Third Grade Level Trauma

I was inspired to write this post by another blogger that goes by Finslippy, aka Alice Bradley.Yeah, her.

Yes -- she written for gobs of publications and even authored a few books, and therefore yes, she is relatively famous.

And Yes -- I tend to shy away from bloggers that have somehow "made it" in the blogging world, by... you know -- BLOGGING and writing books. Not for any real particular reason other than the fact that I am a relatively unheard of blogger... And therein lies some sort of crazy ball of rubber bands.

Because -- a few hundred might read this... and I'm quite astounded by that. Whereas Alice Bradley has to worry about ... Oh, thousands upon thousands. And I'm not so sure that I could handle that kind of pressure. But here I am. Going against the unwritten rule of bloggers blogging about bloggers... but that's okay. Because just like my friend Gretchen Rubin, whom I pounced on over the summer of 2010, Finslippy is also unaware that I know her, and she'll probably never know because I am not that person. Nope. Not me. I'm that other person that reads her blogs and books and whatnot and never comments or makes myself known. Because what she writes is almost too good. Too funny. Too true. And therefore too weird for me to be all HI LOOK AT ME, I LOVE YOU. Because, that would be a little odd, right?

But lately Alice (in my head she asked me to call her that) has been writing posts for a cause -- " allows donors to directly fund projects for teachers in struggling schools. Any amount you can donate will make a huge difference for these teachers! To date we've helped fund FIVE classroom projects. Donate any amount up to $100 and enter the match code FINSLIPPY at checkout, and your donation will be matched. Thank you!" -- In doing so, she has been going over her personal experience for each grade-school year and last week she wrote about fourth grade. And as I read her post from last week, about her teacher Mr. Klein that didn't like her because she was messy, I found myself transported back to third grade (fourth seems to me missing from my database -- must have been a stellar year!) when my teacher was Mrs. Cos.

Mrs. Cos didn't dislike me, she just didn't like kids very much and definitely hated my best friend. She would spy on us and if she even caught wind of any after school plans, she would find a reason to keep my friend after school... always staring at me in defiance as she lay the punishment. It left me feeling defeated, like I should have done something to save my friend, but obviously I was weak and powerless. She was mean and picked on people, like a bully -- but only so much worse because she was THE TEACHER (echo echo echo). There was crying in her classroom everyday, if my memory serves me right. But that was neither here nor there because, best friend aside, it seemed that I was flying low on her radar.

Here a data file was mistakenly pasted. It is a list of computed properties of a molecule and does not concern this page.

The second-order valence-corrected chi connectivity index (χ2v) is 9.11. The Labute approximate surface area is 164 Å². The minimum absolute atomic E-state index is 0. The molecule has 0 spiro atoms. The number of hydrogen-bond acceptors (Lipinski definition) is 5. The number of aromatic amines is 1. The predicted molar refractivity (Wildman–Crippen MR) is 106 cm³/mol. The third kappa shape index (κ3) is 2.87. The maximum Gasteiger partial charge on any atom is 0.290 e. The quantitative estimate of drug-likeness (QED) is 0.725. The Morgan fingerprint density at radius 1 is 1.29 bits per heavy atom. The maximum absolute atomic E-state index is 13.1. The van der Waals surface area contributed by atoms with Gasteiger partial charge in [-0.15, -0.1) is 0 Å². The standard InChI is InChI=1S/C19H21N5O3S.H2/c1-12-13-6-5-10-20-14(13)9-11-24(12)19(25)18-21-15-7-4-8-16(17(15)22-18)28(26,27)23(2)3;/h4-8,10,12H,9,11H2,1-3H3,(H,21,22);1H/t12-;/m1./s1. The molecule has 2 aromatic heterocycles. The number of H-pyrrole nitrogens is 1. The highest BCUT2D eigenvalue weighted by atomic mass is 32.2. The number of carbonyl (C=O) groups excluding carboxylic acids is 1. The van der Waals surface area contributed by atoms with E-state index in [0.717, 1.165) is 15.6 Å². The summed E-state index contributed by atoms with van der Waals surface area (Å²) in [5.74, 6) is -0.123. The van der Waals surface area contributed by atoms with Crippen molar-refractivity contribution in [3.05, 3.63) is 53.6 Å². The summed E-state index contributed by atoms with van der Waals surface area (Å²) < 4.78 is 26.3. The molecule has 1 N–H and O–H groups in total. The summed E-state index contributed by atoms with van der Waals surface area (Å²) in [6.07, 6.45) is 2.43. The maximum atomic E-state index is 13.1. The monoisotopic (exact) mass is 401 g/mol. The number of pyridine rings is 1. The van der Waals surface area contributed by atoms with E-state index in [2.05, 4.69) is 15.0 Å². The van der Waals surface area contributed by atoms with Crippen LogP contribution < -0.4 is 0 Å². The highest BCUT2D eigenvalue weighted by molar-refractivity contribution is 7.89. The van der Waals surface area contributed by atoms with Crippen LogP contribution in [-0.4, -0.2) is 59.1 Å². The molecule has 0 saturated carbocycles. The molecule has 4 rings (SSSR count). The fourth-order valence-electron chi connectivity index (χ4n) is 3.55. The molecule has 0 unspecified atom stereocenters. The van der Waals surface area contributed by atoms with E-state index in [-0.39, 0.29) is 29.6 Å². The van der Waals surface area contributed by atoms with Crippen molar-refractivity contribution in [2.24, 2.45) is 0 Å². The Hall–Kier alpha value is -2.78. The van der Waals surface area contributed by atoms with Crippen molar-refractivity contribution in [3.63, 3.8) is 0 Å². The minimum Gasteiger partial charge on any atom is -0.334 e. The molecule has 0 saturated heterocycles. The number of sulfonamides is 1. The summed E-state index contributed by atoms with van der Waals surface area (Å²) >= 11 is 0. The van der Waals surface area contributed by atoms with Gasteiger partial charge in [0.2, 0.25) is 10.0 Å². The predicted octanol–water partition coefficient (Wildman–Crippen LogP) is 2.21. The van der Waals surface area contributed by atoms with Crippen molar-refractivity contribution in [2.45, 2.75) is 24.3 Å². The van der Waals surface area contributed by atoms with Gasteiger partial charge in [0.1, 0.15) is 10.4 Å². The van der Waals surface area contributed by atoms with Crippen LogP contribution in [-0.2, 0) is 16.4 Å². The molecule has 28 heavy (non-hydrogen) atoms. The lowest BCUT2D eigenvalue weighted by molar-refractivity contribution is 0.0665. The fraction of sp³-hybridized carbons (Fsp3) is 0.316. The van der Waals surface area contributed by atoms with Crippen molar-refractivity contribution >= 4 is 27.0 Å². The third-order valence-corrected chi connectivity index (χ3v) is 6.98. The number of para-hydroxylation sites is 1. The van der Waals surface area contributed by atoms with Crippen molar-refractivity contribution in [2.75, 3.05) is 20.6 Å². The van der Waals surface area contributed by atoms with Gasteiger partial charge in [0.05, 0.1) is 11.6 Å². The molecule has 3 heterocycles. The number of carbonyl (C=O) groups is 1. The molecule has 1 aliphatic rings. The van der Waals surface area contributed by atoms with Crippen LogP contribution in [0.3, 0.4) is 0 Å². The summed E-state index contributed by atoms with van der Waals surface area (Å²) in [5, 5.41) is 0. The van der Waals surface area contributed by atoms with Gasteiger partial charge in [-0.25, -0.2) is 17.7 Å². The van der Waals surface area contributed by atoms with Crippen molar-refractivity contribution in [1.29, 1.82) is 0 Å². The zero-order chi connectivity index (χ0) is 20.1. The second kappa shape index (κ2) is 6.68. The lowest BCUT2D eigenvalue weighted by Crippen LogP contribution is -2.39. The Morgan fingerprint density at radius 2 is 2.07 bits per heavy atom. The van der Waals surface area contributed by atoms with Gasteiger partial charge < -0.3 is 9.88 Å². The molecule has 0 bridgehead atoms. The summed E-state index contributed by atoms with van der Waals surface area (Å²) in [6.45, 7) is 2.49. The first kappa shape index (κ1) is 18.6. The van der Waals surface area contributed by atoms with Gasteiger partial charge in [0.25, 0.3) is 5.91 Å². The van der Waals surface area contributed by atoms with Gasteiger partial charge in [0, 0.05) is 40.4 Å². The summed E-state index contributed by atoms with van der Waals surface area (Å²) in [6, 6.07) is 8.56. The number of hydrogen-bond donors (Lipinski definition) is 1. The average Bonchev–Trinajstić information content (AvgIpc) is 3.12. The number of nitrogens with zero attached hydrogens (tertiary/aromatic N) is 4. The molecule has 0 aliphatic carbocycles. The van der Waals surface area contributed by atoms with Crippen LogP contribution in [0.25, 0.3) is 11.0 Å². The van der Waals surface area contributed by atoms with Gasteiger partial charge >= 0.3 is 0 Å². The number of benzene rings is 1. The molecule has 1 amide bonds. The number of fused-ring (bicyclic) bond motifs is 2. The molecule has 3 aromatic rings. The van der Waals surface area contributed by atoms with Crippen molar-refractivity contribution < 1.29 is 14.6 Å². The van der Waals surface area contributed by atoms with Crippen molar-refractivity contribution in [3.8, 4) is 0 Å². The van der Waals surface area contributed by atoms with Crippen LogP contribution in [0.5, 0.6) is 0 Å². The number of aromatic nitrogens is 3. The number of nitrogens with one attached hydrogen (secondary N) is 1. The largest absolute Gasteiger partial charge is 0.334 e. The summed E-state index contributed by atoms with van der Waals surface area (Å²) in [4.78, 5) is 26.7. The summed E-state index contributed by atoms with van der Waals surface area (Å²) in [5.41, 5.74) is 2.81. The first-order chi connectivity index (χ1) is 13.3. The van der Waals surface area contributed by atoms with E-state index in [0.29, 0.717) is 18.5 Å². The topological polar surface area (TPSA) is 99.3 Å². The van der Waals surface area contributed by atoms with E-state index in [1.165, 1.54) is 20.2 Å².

That is until my family went on a little trip to my Grandma's house and our luggage flew off the top of our orange Dodge Colt, and into the dark of night while driving on Interstate 287.

And it was scary. My Dad playing chicken with the traffic -- IN THE DARK -- attempting to retrieve whatever belongings he could.... items that were not worth his risking his life running around on the highway as my Mom, sister and I peered over the backseat. Items, that in retrospect as we laugh at the situation, meant nothing but did include my school books and homework materials. And while I could have been all like "SCORE!!!" to the fact that I was unable to complete any and all assignments -- the dread and fear of having to explain this to Mrs. Cos was immediately stifling. But, my Mom wrote a note.

Handing the note to Mrs. Cos, my hand was shaking. It isn't until now that I can remember this vividly... it was warm out -- the windows to the classroom were open and the kids playing outside on their recess made for excess noise that was only fueling my anxiety. I gave her the note and ran back to my desk, hiding my head in my arms. The howl of her laughter burned through my head, setting my ears aflame. She read the note aloud. My classmates were confused -- was this funny? They laughed a little, but hesitated probably out of fear since the woman in charge seemed to be spinning off into another dimension. The rage of her antics caught the attention of other teachers in the vicinity as they were called in to partake. Mrs. Cos was in her limelight, what could be funnier? The dog eating the homework, or a brutally honest note from Ryan's Mom stating that pages 6-12 were laying lifeless on the side of 287. The other teachers reacted with hesitation as well. Why was this woman laughing so hard when, clearly, I didn't think it was funny. The tears pouring from my eyes as some tried to comfort me.

But it is a sad, sad story. The ability of one homely little woman to create a memory so vivid that the smell of the day remains some twenty eight years later. That day went on -- although I can't remember the rest. And onto the next, yes. I have totally gotten over it, although I'll never tie a piece of luggage to the top of anything, ever. Reaching back, finding the memories of what is funny now but what was once perceived (i before e except after c) traumatic, is indeed an experience in itself.


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